Parents need to know that The Possession of Hannah Grace is a demon-possession horror movie with graphic gore and horror violence, as well as jump scares, screams, and other frightening moments. Characters are killed (throat-slicing, impaling, getting shot, etc.), with blood splatters shown. Corpses are covered with gory wounds, bruises, and burns. Guns are seen, and there's descriptive violent dialogue. Language isn't frequent but includes uses of "s--t," "a--hole," and "goddamn." The main character is a recovering addict; she attends an AA meeting and carries a bottle of Xanax (she thinks about swallowing the pills, but doesn't). Minor characters smoke. The young woman who's possessed is more or less naked throughout, but no sensitive body parts are ever shown; same for when the main character takes a shower. While the movie has a fresh idea and some nicely moody moments, most of the scares are old hat, and it's filmed in a lurching way that makes you wish the filmmakers had tried a bit harder.

User Reviews

  • Parents say
  • Kids say
Adult Written bySupreme666 December 2, 2018

Good movie

Not scary some gore no sex
Teen, 13 years old Written byizzyreviews December 2, 2018


I went into this movie kind of excited because I love horror movies and the trailers made it look kind of scary. The movie had a terrible plot and the movie had... Continue reading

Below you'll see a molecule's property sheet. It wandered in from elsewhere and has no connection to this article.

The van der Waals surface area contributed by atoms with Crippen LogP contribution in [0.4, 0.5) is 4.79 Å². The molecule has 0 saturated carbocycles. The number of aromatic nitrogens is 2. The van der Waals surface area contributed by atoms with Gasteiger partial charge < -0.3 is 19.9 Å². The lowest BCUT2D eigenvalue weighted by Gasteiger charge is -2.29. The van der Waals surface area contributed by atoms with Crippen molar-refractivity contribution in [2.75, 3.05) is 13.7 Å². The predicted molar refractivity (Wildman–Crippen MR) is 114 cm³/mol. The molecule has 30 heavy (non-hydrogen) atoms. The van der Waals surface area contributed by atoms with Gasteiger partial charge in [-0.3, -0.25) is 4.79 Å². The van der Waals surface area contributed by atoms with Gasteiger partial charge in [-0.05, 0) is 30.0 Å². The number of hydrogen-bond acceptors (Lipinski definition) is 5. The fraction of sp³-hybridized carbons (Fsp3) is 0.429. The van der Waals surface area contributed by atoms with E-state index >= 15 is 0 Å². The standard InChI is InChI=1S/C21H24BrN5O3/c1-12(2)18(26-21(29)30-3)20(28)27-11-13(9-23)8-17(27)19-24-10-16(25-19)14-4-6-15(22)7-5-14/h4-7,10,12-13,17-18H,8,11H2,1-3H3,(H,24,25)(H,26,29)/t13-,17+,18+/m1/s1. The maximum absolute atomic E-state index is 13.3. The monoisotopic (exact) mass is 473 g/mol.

Teen, 15 years old Written byLoranikas303 December 19, 2020

What's the story?

In THE POSSESSION OF HANNAH GRACE, Hannah Grace (Kirby Johnson) is possessed by a malevolent demon and is undergoing an exorcism. When the demon asserts itself and kills a priest, Hannah's father (Louis Herthum) smothers her. Months later, Megan Reed (Shay Mitchell), an ex-cop/recovering addict, takes a job as an intake assistant in the morgue of a Boston hospital. One of her first cadavers is Hannah, who was apparently rescued from a crazed killer trying to burn her body. While trying to photograph and fingerprint the body, Megan's equipment fizzles out. Then other strange things start happening, and before long everyone around Megan -- including her sponsor, nurse Lisa (Stana Katic), and friendly ambulance driver Randy (Nick Thune) -- are in danger. Can Megan stop the beast before it's too late?